With three successful businesses to his name, Marc spotted another opportunity and embarked on a new venture in the solar pv industry. The business he set up accrued sales of £10m within 18 months but, like many others, fell victim to the government’s policy change regarding tariffs and Marc decided it was time to look elsewhere for his next business.
“I soon realised that was not for me,” he said.
This time he has started from scratch and opened a small café and deli in Buckhurst Hill with his wife Jane.
The Green Owl Café is fiercely independent and offers home cooked food including paninis, omelettes, jackets, homemade fish fingers sandwiches and gourmet burgers, with all the trimmings.
“It is the antithesis of the big coffee chains,” said Marc. “We set this up because we believe in the independent and I always have done and maybe my thinking comes from my Dad’s influence. He is so passionate about this and so we have taken that ethos and created something on a small scale in the right location.”
Marc and Jane’s café has been going since August and is proving ideal for the area, close to the Central Line, in a high street and rubbing shoulders with a good number of other independent shops and businesses. The couple are also offering outside catering and parties and are considering opening in the evening as well.
“The café has been a really rewarding, enjoyable journey. We see people come in and they enjoy their coffee and ordering food from a menu you have helped put together and it’s a nice feeling.
“Every business has to make money or it won’t continue but it is not all about the money. I look at things all the time and make sure the margins are correct, you have to or you won’t survive but my main driving factor is not that it is the quality of the food and the service.
“You don’t have to buy cheap produce to make a profit and I am not the only person who thinks that. There are lots of examples of good quality independents and it is great to see that people appreciate that. It’s about integrity and it would be sad if that independent spirit went and everything was run by accountants purely interested in share prices.”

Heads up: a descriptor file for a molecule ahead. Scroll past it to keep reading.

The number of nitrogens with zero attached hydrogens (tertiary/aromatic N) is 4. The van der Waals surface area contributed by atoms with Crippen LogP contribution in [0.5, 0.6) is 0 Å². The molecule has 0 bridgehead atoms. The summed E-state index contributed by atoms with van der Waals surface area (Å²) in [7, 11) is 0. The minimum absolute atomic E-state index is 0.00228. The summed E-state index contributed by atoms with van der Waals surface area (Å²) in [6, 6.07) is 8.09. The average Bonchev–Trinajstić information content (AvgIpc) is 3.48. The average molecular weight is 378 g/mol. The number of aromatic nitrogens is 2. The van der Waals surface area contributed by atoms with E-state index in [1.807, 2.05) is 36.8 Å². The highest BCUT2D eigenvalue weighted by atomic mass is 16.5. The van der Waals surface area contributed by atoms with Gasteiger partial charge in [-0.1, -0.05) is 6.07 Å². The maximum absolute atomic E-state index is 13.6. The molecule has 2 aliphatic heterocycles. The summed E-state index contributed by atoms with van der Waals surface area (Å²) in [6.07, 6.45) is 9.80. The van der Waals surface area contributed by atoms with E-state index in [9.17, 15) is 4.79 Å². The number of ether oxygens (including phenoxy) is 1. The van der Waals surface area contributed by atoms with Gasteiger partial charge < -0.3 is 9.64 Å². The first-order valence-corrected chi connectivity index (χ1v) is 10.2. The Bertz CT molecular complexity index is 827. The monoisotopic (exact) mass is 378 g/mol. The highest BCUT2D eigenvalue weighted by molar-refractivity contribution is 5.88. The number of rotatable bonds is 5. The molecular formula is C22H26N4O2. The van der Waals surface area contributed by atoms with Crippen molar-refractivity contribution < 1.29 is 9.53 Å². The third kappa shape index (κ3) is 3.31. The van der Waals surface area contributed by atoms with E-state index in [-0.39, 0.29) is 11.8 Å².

Marc knew from an early age that he wanted to be in business and today plays a key role in each of his enterprises and makes sure his skilled staff have the right tools and the right attitude to do their jobs properly, gain satisfaction from what they do and in turn create an environment in which each business can flourish.
“It’s a balancing act in guiding the business while allowing the staff to get on with it. “With the café we have built a solid platform and put our ethos behind it and everyone is really aware of how important the quality is to us and that every cup of coffee has to be as good as the last. It’s impossible to get it right all the time and then its about how you deal with that and the customer can see that you do care and that it does matter and it shows that we are remaining true to our principles.”
For the immediate future, Marc says there is work to be done in all his businesses to continue their development and growth.
“It’s about enjoying what you do every day and not living for the future but living for today and making sure you get the most from every day because you don’t know what is around the corner. Everyone has grand plans for the future but for me the future is now, today and tomorrow and making sure I try and appreciate each day. That’s what is important.”